Summary[edit]

Grünbaum offers a "philosophical critique of the foundations of Sigmund Freud's psychoanalysis" and evaluates Freud's claim that psychoanalysis has the status of a natural science. He also criticizes the hermeneutic interpretation of psychoanalysis propounded by the philosophers Habermas and Ricœur, whom he finds guilty both of misreading Freud and misunderstanding the natural sciences. Grünbaum recounts the development of Freud's work, noting that Freud described his theory of repression as "the most essential part" of psychoanalysis, and that when the psychologist Saul Rosenzweig announced that he had experimental evidence for repression, Freud replied that it was superfluous given clinical observations.[2] Grünbaum argues that there are methodological and epistemological reasons to think that some central Freudian doctrines are not well supported by empirical evidence.[3] (For example, Grünbaum is critical of Freud's theory of dreams,[4] which he considers the cornerstone of psychoanalysis).[5]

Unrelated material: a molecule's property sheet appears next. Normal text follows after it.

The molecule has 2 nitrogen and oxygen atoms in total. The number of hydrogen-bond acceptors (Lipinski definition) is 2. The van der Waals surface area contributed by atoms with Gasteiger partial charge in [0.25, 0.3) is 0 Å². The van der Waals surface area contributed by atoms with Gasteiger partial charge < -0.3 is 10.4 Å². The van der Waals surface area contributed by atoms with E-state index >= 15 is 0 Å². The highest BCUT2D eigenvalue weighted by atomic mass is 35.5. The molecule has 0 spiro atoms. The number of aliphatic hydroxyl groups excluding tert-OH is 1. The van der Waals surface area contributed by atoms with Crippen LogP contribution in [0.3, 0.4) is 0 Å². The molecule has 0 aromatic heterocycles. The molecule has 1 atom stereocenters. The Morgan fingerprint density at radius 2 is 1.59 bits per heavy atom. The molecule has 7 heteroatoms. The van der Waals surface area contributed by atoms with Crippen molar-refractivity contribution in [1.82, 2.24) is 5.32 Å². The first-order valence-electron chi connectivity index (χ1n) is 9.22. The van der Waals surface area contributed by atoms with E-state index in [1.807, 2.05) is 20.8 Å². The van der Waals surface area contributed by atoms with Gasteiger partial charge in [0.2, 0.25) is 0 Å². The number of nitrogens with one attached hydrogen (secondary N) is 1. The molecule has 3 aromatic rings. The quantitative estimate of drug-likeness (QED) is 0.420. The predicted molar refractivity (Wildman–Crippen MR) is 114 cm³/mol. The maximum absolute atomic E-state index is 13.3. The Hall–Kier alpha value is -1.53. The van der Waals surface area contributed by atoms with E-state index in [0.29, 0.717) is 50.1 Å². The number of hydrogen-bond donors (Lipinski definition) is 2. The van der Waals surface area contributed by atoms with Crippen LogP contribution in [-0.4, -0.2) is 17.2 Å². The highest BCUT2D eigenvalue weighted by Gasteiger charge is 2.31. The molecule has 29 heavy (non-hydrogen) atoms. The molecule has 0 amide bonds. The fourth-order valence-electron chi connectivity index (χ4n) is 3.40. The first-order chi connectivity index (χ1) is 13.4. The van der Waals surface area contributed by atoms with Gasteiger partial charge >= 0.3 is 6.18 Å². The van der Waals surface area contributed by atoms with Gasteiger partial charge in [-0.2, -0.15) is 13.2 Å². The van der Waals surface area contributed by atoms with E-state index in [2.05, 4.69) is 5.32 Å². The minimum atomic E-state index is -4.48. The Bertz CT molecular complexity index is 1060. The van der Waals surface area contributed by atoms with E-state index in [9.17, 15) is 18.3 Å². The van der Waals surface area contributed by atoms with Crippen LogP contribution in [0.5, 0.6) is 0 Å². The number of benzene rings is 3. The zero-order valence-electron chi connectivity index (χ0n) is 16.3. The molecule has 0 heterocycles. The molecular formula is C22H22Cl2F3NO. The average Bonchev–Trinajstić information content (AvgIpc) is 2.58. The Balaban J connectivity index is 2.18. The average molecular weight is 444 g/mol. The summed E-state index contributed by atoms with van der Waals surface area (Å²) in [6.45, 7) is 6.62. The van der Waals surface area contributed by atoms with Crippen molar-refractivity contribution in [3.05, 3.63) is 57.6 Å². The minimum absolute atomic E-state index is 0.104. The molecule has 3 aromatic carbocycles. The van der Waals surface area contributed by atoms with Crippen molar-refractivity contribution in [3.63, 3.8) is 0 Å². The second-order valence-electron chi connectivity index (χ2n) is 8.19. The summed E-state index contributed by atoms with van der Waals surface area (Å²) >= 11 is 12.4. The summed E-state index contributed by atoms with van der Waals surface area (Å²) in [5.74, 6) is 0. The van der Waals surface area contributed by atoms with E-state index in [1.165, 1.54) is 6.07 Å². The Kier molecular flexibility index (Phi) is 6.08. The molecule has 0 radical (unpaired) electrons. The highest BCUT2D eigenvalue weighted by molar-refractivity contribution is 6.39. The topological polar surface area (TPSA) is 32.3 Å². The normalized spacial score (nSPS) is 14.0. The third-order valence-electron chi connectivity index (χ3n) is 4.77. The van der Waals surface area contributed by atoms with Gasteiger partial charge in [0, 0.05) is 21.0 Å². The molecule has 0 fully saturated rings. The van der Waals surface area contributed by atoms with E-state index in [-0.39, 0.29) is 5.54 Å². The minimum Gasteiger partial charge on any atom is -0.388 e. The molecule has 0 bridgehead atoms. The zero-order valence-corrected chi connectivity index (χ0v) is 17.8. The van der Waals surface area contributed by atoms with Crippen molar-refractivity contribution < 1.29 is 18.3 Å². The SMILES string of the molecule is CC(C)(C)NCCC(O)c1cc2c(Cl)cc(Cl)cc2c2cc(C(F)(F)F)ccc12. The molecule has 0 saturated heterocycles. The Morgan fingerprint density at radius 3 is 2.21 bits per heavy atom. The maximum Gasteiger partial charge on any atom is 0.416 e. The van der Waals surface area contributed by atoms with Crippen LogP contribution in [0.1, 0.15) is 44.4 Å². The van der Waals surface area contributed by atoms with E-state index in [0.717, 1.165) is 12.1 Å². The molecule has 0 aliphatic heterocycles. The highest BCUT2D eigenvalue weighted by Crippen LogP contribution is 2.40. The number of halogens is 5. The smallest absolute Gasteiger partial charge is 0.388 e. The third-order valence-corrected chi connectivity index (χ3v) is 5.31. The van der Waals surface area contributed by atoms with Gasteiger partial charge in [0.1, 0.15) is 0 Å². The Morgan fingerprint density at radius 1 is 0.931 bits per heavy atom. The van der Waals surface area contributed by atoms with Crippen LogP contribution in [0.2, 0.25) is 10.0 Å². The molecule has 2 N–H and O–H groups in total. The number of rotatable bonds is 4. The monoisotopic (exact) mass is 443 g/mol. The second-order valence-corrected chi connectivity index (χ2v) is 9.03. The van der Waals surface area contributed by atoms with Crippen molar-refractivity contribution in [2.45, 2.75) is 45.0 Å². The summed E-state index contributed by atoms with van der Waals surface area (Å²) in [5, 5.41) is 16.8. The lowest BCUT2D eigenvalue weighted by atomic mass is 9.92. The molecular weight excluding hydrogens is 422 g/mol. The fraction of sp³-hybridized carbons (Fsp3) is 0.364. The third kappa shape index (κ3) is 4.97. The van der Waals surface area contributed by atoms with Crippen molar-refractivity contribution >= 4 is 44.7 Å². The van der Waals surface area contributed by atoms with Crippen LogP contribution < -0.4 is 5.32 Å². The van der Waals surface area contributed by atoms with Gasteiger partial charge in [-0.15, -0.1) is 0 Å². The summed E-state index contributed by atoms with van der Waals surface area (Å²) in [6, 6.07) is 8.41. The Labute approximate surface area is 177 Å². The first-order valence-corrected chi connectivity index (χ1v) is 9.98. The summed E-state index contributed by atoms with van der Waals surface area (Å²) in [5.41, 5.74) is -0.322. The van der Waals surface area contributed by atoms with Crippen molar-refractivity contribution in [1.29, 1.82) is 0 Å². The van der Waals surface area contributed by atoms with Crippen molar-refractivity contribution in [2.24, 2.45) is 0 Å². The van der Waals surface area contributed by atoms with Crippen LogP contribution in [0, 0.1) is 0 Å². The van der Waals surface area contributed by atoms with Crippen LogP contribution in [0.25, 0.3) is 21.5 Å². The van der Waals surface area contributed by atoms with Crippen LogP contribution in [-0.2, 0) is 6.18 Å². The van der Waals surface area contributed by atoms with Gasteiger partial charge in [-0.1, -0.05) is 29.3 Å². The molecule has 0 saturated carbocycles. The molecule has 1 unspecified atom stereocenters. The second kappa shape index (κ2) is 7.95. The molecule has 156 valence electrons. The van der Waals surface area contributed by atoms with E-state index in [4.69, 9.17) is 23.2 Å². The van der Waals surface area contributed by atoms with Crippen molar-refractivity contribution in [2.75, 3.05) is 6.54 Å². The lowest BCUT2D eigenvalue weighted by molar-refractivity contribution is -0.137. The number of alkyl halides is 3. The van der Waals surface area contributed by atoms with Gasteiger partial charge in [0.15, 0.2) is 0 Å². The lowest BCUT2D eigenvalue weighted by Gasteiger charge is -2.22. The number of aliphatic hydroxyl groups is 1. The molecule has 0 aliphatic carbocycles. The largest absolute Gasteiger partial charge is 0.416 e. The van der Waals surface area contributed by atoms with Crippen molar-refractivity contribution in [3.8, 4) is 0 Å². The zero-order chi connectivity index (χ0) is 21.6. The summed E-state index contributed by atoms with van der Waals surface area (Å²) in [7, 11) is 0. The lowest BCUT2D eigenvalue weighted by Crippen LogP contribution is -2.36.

Despite taking this position, Grünbaum approves of Freud's interpretation of religion[6] and argues against the idea that psychoanalysis is a pseudo-science. He criticizes Karl Popper's view that psychoanalytic propositions cannot be disconfirmed and that psychoanalysis is therefore pseudo-scientific.[7][8][9] Grünbaum considers Popper, like many other philosophers who have written about Freud, to be both a poor reader of Freud and a poor logician. Grünbaum observes, for example, that Freud's theory that paranoia results from repressed homosexuality invites the obviously falsifiable prediction that a decline in the repression of homosexuality should result in a corresponding decline of paranoia, thereby disproving Popper's claim that psychoanalytic propositions are unfalsifiable.[10]